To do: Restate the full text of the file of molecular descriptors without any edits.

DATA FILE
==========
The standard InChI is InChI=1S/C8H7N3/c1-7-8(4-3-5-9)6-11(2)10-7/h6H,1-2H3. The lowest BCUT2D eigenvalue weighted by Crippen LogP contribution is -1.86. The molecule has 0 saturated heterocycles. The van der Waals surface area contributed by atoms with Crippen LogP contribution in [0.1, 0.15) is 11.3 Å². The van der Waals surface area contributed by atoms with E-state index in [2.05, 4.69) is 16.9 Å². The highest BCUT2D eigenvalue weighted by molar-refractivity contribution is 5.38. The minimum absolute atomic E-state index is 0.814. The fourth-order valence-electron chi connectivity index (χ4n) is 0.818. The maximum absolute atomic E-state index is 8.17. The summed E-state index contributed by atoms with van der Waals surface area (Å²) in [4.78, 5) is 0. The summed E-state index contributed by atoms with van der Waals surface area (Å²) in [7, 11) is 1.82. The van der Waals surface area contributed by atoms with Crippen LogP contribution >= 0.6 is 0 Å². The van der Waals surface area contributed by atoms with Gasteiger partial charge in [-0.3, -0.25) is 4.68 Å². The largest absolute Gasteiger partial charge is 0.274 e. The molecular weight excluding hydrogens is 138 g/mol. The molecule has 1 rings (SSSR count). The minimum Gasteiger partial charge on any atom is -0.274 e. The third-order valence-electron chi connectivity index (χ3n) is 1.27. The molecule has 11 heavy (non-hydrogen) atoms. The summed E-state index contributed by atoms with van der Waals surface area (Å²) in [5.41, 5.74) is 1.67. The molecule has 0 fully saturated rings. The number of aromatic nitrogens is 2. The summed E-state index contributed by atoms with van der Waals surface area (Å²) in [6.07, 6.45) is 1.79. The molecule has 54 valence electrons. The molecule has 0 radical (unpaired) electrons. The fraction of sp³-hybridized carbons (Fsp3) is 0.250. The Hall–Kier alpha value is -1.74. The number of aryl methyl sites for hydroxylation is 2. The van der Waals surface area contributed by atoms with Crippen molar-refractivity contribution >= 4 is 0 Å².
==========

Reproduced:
The standard InChI is InChI=1S/C8H7N3/c1-7-8(4-3-5-9)6-11(2)10-7/h6H,1-2H3. The lowest BCUT2D eigenvalue weighted by Crippen LogP contribution is -1.86. The molecule has 0 saturated heterocycles. The van der Waals surface area contributed by atoms with Crippen LogP contribution in [0.1, 0.15) is 11.3 Å². The van der Waals surface area contributed by atoms with E-state index in [2.05, 4.69) is 16.9 Å². The highest BCUT2D eigenvalue weighted by molar-refractivity contribution is 5.38. The minimum absolute atomic E-state index is 0.814. The fourth-order valence-electron chi connectivity index (χ4n) is 0.818. The maximum absolute atomic E-state index is 8.17. The summed E-state index contributed by atoms with van der Waals surface area (Å²) in [4.78, 5) is 0. The summed E-state index contributed by atoms with van der Waals surface area (Å²) in [7, 11) is 1.82. The van der Waals surface area contributed by atoms with Crippen LogP contribution >= 0.6 is 0 Å². The van der Waals surface area contributed by atoms with Gasteiger partial charge in [-0.3, -0.25) is 4.68 Å². The largest absolute Gasteiger partial charge is 0.274 e. The molecular weight excluding hydrogens is 138 g/mol. The molecule has 1 rings (SSSR count). The minimum Gasteiger partial charge on any atom is -0.274 e. The third-order valence-electron chi connectivity index (χ3n) is 1.27. The molecule has 11 heavy (non-hydrogen) atoms. The summed E-state index contributed by atoms with van der Waals surface area (Å²) in [5.41, 5.74) is 1.67. The molecule has 0 fully saturated rings. The number of aromatic nitrogens is 2. The summed E-state index contributed by atoms with van der Waals surface area (Å²) in [6.07, 6.45) is 1.79. The molecule has 54 valence electrons. The molecule has 0 radical (unpaired) electrons. The fraction of sp³-hybridized carbons (Fsp3) is 0.250. The Hall–Kier alpha value is -1.74. The number of aryl methyl sites for hydroxylation is 2. The van der Waals surface area contributed by atoms with Crippen molar-refractivity contribution >= 4 is 0 Å².